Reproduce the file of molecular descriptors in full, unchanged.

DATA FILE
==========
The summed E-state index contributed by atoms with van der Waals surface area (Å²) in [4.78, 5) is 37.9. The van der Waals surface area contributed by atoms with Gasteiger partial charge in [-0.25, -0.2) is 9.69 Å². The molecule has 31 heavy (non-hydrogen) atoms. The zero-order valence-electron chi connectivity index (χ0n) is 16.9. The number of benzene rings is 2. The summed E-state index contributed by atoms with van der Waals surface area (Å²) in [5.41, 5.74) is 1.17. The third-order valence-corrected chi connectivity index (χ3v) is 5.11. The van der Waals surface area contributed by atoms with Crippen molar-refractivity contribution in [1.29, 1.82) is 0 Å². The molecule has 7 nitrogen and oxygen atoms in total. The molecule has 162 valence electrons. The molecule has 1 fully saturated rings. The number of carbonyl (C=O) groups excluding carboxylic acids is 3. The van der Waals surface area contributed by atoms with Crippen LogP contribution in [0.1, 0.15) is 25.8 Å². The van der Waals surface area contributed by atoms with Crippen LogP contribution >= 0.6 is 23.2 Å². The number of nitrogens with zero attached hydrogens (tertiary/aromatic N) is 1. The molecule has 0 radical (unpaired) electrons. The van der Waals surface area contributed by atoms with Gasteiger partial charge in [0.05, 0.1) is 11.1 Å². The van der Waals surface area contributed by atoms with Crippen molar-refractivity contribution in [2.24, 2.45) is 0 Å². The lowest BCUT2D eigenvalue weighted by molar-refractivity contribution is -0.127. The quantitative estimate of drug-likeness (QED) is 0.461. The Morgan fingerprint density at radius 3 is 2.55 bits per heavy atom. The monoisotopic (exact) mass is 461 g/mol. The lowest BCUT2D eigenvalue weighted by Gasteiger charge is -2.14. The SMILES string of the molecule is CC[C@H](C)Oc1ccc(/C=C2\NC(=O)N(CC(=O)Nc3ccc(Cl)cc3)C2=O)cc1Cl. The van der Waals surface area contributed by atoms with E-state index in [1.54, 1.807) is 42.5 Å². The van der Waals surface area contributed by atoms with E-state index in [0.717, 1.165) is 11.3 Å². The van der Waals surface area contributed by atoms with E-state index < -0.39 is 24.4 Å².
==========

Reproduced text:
The summed E-state index contributed by atoms with van der Waals surface area (Å²) in [4.78, 5) is 37.9. The van der Waals surface area contributed by atoms with Gasteiger partial charge in [-0.25, -0.2) is 9.69 Å². The molecule has 31 heavy (non-hydrogen) atoms. The zero-order valence-electron chi connectivity index (χ0n) is 16.9. The number of benzene rings is 2. The summed E-state index contributed by atoms with van der Waals surface area (Å²) in [5.41, 5.74) is 1.17. The third-order valence-corrected chi connectivity index (χ3v) is 5.11. The van der Waals surface area contributed by atoms with Crippen molar-refractivity contribution in [1.29, 1.82) is 0 Å². The molecule has 7 nitrogen and oxygen atoms in total. The molecule has 162 valence electrons. The molecule has 1 fully saturated rings. The number of carbonyl (C=O) groups excluding carboxylic acids is 3. The van der Waals surface area contributed by atoms with Crippen LogP contribution in [0.1, 0.15) is 25.8 Å². The van der Waals surface area contributed by atoms with Crippen LogP contribution >= 0.6 is 23.2 Å². The number of nitrogens with zero attached hydrogens (tertiary/aromatic N) is 1. The molecule has 0 radical (unpaired) electrons. The van der Waals surface area contributed by atoms with Gasteiger partial charge in [0.05, 0.1) is 11.1 Å². The van der Waals surface area contributed by atoms with Crippen molar-refractivity contribution in [2.24, 2.45) is 0 Å². The lowest BCUT2D eigenvalue weighted by molar-refractivity contribution is -0.127. The quantitative estimate of drug-likeness (QED) is 0.461. The Morgan fingerprint density at radius 3 is 2.55 bits per heavy atom. The monoisotopic (exact) mass is 461 g/mol. The lowest BCUT2D eigenvalue weighted by Gasteiger charge is -2.14. The SMILES string of the molecule is CC[C@H](C)Oc1ccc(/C=C2\NC(=O)N(CC(=O)Nc3ccc(Cl)cc3)C2=O)cc1Cl. The van der Waals surface area contributed by atoms with E-state index in [1.54, 1.807) is 42.5 Å². The van der Waals surface area contributed by atoms with E-state index in [0.717, 1.165) is 11.3 Å². The van der Waals surface area contributed by atoms with E-state index < -0.39 is 24.4 Å².